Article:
So my site provides a few things:
- a curated list of helpful resources
- a guide on how to begin tackling the question “should I quit residency?”
- how to proceed if you answer “yes”
- a more detailed account of my story to help remove the taboo from quitting and demonstrate that it is possible to quit and be happy.
With feedback, I hope to adapt the website to residents’ needs.
What is the problem with residency education today?
There is a problem with the blanket statement that “more work hours = more experience/learning = better doctors.” Of course this is true to a degree, but it has so many flaws.
First of all, increased work hours does NOT equate to an increase in learning when a huge proportion of those hours is spent doing scutwork. Second of all, at some point you get diminishing returns….
Also, this argument completely ignores resident well-being. Physicians have higher rates of suicide, depression, divorce, and substance abuse than the general population. These are literally occupational hazards that are preventable or at LEAST able to be mitigated.
How hypocritical can the system be that it promotes well-being of patients but completely ignores the well-being of its own workforce?
Finally, the current system is the perfect setup for exploitation of its workforce. “You’re tired after your 28-hour shift?? But you got all that valuable experience! You should be thanking us for this privilege!” Or “You’re a hero! You can do anything!”
Residents have basically no recourse for this type of exploitation.
How hypocritical can the system be that it promotes well-being of patients but completely ignores the well-being of its own workforce?ShouldIQuitResidency.com
What is the solution?
This is a problem with the system. Not with any individual. I don’t know how anyone can say with a straight face that medical students are now all of a sudden not “resilient” enough to handle residency. By getting into a residency program, they’ve proven their resilience. This notion is illogical, insulting, and frankly pretty dumb.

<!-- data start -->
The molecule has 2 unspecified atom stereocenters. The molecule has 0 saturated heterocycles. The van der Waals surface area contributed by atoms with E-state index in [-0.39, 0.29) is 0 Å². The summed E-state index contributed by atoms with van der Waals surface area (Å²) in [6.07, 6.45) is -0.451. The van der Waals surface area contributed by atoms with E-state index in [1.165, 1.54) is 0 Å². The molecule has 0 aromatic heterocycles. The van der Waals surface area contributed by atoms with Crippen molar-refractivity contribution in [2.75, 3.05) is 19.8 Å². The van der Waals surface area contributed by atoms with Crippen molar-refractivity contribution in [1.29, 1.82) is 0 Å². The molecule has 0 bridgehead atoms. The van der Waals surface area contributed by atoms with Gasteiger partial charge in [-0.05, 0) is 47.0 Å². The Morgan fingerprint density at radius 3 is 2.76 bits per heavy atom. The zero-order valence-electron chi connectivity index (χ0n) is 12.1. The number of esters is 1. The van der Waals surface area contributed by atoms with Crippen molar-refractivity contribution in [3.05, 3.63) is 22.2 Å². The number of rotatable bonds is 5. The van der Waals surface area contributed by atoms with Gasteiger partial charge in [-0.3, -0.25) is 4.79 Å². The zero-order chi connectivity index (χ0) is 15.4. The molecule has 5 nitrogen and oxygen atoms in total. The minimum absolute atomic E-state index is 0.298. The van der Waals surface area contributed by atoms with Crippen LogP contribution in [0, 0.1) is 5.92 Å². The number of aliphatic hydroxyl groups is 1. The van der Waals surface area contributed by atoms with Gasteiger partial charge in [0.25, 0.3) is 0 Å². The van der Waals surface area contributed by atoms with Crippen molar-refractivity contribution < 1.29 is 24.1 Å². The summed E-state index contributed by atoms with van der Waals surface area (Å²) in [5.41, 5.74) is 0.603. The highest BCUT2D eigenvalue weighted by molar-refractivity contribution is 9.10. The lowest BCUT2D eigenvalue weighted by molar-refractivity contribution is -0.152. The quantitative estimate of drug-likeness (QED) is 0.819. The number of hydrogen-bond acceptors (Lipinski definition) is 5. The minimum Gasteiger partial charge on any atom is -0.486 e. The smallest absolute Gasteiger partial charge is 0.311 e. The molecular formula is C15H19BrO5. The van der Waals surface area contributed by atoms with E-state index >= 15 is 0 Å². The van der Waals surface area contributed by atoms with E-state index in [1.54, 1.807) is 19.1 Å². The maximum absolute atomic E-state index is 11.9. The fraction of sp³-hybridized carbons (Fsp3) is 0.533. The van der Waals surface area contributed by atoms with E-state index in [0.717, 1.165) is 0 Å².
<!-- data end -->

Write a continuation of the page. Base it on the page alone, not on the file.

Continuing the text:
What’s the solution? We fix the system.
To be honest, I don’t know what concrete legal or political steps can be taken. But I’d love to learn. And I strongly believe that the simplest solution that will probably have the biggest positive effect is…wait for it…lowering work hours.
Just lower the freaking work hours. No more lectures, no questionnaires, no discussions. Residents are overworked. You solve that by lowering work hours. There are other more nuanced discussions that are important as well, but their importance might decrease if we first fix the work hour problem.
I want to clear a few things up. First of all, I don’t think everyone should quit medicine. But I do think it’s the right move for a select few. You can’t really know what medicine is like until you do it. If after spending a significant amount of time reflecting, you genuinely believe it’s not for you, then it’s ok to quit.
If you’re worried about your well-being or are having suicidal ideations, you should not be scared to immediately get help, possibly take a leave of absence, and determine whether or not it’s worth continuing.
Second, I don’t hate medicine itself. I am so grateful that most people graduate from medical training and become attendings. We need great doctors. There are aspects of medicine that I will miss greatly. But, like any other field, it’s constantly evolving and is not immune to the effects of the economic and sociopolitical environment at large.
In some ways it changes for the better, some for the worse. I think it’s core purpose, maintaining health and treating disease, has been lost as it becomes increasingly commercialized. We need to change its structure so that its core purpose can become its top priority once again. That is a gigantic problem to solve. But keeping physicians healthy seems like a good place to start.